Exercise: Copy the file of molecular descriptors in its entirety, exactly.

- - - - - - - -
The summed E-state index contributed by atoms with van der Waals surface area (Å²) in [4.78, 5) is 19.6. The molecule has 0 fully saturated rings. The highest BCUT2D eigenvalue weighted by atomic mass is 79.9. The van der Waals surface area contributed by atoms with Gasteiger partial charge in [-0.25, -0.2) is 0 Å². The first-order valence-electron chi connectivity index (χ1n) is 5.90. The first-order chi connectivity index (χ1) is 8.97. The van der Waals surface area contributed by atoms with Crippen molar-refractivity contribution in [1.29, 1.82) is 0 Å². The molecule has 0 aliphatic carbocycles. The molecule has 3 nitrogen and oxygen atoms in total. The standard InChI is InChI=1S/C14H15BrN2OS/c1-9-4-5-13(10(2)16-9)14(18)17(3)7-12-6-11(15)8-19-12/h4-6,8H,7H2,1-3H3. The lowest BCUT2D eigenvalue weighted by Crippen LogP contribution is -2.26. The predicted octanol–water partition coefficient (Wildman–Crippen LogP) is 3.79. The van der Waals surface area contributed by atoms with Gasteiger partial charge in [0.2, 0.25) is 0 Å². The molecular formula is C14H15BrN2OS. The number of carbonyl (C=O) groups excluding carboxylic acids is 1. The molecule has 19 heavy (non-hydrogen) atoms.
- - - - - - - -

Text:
The summed E-state index contributed by atoms with van der Waals surface area (Å²) in [4.78, 5) is 19.6. The molecule has 0 fully saturated rings. The highest BCUT2D eigenvalue weighted by atomic mass is 79.9. The van der Waals surface area contributed by atoms with Gasteiger partial charge in [-0.25, -0.2) is 0 Å². The first-order valence-electron chi connectivity index (χ1n) is 5.90. The first-order chi connectivity index (χ1) is 8.97. The van der Waals surface area contributed by atoms with Crippen molar-refractivity contribution in [1.29, 1.82) is 0 Å². The molecule has 0 aliphatic carbocycles. The molecule has 3 nitrogen and oxygen atoms in total. The standard InChI is InChI=1S/C14H15BrN2OS/c1-9-4-5-13(10(2)16-9)14(18)17(3)7-12-6-11(15)8-19-12/h4-6,8H,7H2,1-3H3. The lowest BCUT2D eigenvalue weighted by Crippen LogP contribution is -2.26. The predicted octanol–water partition coefficient (Wildman–Crippen LogP) is 3.79. The van der Waals surface area contributed by atoms with Gasteiger partial charge in [0.2, 0.25) is 0 Å². The molecular formula is C14H15BrN2OS. The number of carbonyl (C=O) groups excluding carboxylic acids is 1. The molecule has 19 heavy (non-hydrogen) atoms.